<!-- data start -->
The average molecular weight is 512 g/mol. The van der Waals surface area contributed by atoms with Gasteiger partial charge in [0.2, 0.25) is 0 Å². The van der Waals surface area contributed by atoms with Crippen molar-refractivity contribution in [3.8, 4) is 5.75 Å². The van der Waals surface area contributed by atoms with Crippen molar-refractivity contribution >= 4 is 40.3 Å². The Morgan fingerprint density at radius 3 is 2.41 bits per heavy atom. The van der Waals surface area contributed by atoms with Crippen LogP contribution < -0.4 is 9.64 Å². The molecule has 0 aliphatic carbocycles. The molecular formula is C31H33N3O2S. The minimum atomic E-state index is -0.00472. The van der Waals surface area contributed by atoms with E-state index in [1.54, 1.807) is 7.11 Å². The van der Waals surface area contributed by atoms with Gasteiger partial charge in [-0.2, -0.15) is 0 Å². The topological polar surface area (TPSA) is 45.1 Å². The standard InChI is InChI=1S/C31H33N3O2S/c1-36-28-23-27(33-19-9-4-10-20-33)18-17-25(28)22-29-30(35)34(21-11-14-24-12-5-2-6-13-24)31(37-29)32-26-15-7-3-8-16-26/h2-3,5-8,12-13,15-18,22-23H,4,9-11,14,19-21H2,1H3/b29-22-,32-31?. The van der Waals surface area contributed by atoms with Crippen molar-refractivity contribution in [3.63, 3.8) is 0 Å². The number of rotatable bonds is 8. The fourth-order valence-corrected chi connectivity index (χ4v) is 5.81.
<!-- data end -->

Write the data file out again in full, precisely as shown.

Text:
The average molecular weight is 512 g/mol. The van der Waals surface area contributed by atoms with Gasteiger partial charge in [0.2, 0.25) is 0 Å². The van der Waals surface area contributed by atoms with Crippen molar-refractivity contribution in [3.8, 4) is 5.75 Å². The van der Waals surface area contributed by atoms with Crippen molar-refractivity contribution >= 4 is 40.3 Å². The Morgan fingerprint density at radius 3 is 2.41 bits per heavy atom. The van der Waals surface area contributed by atoms with Crippen LogP contribution < -0.4 is 9.64 Å². The molecule has 0 aliphatic carbocycles. The molecular formula is C31H33N3O2S. The minimum atomic E-state index is -0.00472. The van der Waals surface area contributed by atoms with E-state index in [1.54, 1.807) is 7.11 Å². The van der Waals surface area contributed by atoms with Gasteiger partial charge in [-0.2, -0.15) is 0 Å². The topological polar surface area (TPSA) is 45.1 Å². The standard InChI is InChI=1S/C31H33N3O2S/c1-36-28-23-27(33-19-9-4-10-20-33)18-17-25(28)22-29-30(35)34(21-11-14-24-12-5-2-6-13-24)31(37-29)32-26-15-7-3-8-16-26/h2-3,5-8,12-13,15-18,22-23H,4,9-11,14,19-21H2,1H3/b29-22-,32-31?. The van der Waals surface area contributed by atoms with Crippen molar-refractivity contribution in [3.63, 3.8) is 0 Å². The number of rotatable bonds is 8. The fourth-order valence-corrected chi connectivity index (χ4v) is 5.81.